SHANGHAI/HONG KONG—Shimao Group Holdings Ltd. was downgraded by rating agencies Moody’s and Fitch on Friday, both by two notches, due to the Chinese developer’s increased financing risks.
The downgrades could trigger some creditors to demand immediate repayment, market watchers cautioned, further pressuring Shimao’s liquidity.
Separately, S&P downgraded China Evergrande Group to “selective default” on Friday, and Moody’s and Fitch downgraded Guangzhou R&F Properties to Caa2 from B3, and C from B-, respectively.
Evergrande, which has more than $300 billion in liabilities, missed a debt payment deadline last week, putting the developer at risk of becoming the country’s biggest defaulter. Fitch has already downgraded the developer to “restricted default.”
Chinese developers are facing an unprecedented liquidity squeeze due to regulatory curbs on borrowing, causing a string of offshore debt defaults, credit-rating downgrades, and sell-offs in developers’ shares and bonds.
On Friday, Moody’s downgraded Shimao’s corporate family rating (CFR) to Ba3 from Ba1, while Fitch cut its Issuer Default Rating (IDR) to BB from BBB-, both on review for further potential downgrade.
“The rating downgrade reflects Shimao’s increased refinancing risk due to its constrained funding access and sizeable debt maturities over the next 6–12 months,” Moody’s said in a statement.
In 2022, Shimao will have $1.7 billion maturities offshore and 8.9 billion yuan (about $1.40 billion) onshore, according to Moody’s.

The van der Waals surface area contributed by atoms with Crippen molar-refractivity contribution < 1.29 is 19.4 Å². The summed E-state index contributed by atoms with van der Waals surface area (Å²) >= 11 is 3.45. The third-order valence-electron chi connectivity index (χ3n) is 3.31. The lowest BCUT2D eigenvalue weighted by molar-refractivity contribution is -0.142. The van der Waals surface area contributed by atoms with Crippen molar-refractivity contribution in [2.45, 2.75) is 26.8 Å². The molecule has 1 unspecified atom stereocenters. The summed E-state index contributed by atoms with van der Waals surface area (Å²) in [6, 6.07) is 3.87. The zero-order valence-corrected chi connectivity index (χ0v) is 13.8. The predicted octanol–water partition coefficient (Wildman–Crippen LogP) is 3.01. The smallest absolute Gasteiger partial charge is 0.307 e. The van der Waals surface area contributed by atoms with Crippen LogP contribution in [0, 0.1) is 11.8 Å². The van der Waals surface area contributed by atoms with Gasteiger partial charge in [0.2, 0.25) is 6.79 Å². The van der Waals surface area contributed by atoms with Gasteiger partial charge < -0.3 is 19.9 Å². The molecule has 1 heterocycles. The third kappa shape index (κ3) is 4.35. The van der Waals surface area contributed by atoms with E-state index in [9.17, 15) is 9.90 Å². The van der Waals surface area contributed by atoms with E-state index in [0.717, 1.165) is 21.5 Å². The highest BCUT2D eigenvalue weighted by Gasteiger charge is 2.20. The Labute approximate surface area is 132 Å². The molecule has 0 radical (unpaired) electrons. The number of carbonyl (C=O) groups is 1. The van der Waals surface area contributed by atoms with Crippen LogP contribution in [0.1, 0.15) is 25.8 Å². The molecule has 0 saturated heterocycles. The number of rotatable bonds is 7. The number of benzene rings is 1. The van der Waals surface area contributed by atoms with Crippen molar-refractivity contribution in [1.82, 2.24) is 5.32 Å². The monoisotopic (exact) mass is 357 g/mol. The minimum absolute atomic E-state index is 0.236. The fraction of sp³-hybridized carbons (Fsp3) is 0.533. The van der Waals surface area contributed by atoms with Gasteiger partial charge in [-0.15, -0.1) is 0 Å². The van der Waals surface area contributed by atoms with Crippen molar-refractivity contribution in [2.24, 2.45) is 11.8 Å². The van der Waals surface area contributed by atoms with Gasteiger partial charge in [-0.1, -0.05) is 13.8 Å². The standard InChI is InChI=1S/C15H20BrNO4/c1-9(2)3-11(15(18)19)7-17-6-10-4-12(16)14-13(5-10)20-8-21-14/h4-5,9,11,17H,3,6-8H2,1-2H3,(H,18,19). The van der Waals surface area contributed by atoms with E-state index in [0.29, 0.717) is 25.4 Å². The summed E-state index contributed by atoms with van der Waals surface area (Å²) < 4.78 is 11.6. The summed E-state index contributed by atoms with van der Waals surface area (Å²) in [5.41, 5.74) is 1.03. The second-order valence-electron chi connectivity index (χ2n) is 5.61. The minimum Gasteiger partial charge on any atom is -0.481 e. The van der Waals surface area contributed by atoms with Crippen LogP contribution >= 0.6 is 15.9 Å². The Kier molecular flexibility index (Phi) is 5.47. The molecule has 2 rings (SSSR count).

Shimao saw sharp falls in its shares and debt earlier this week, triggered by worries over an asset sale and cancelled apartment deals.
Fitch said the related negative news flow has diminished investor confidence, which could constrain Shimao’s refinancing channels and add to liquidity pressure.
Earlier in the day, bonds sold by subsidiaries of Shimao rose broadly in Shanghai after a report the the Chinese developer plans to repay publicly issued debts due this month.
The developer has also asked trust firms for short-term extensions of loans coming due, as it expects 10 billion yuan (about $1.6 billion) worth of cash to be released from presale escrow accounts starting Jan. 1, financial intelligence provider REDD said, citing unidentified sources.
Shimao did not respond to a request for comment.
Its flagship unit later said in a filing it has transferred funds worth 31.4 million yuan (about $4.9 million) to repay a yuan bond.
Bonds issued by Shanghai Shimao Co. Ltd. and Shanghai Shimao Construction Co. Ltd., both owned by Shimao, were among top gainers in the Shanghai Stock Exchange’s corporate bond market on Friday.
A Shanghai Shimao bond that matures in September, 2024 jumped over 7 percent.
Shimao’s biggest creditor, China Merchants Bank, plans to increase its loan exposure to Shimao—currently at 30 billion yuan (about $4.7 billion)—and plans to rally financial support for Shimao from other lenders, REDD also said, the developer plans to pay migrant worker salaries before the Chinese New Year.
Shares of Shimao listed in Hong Kong closed down 4.9 percent.
By Shanghai Newsroom and Clare Jim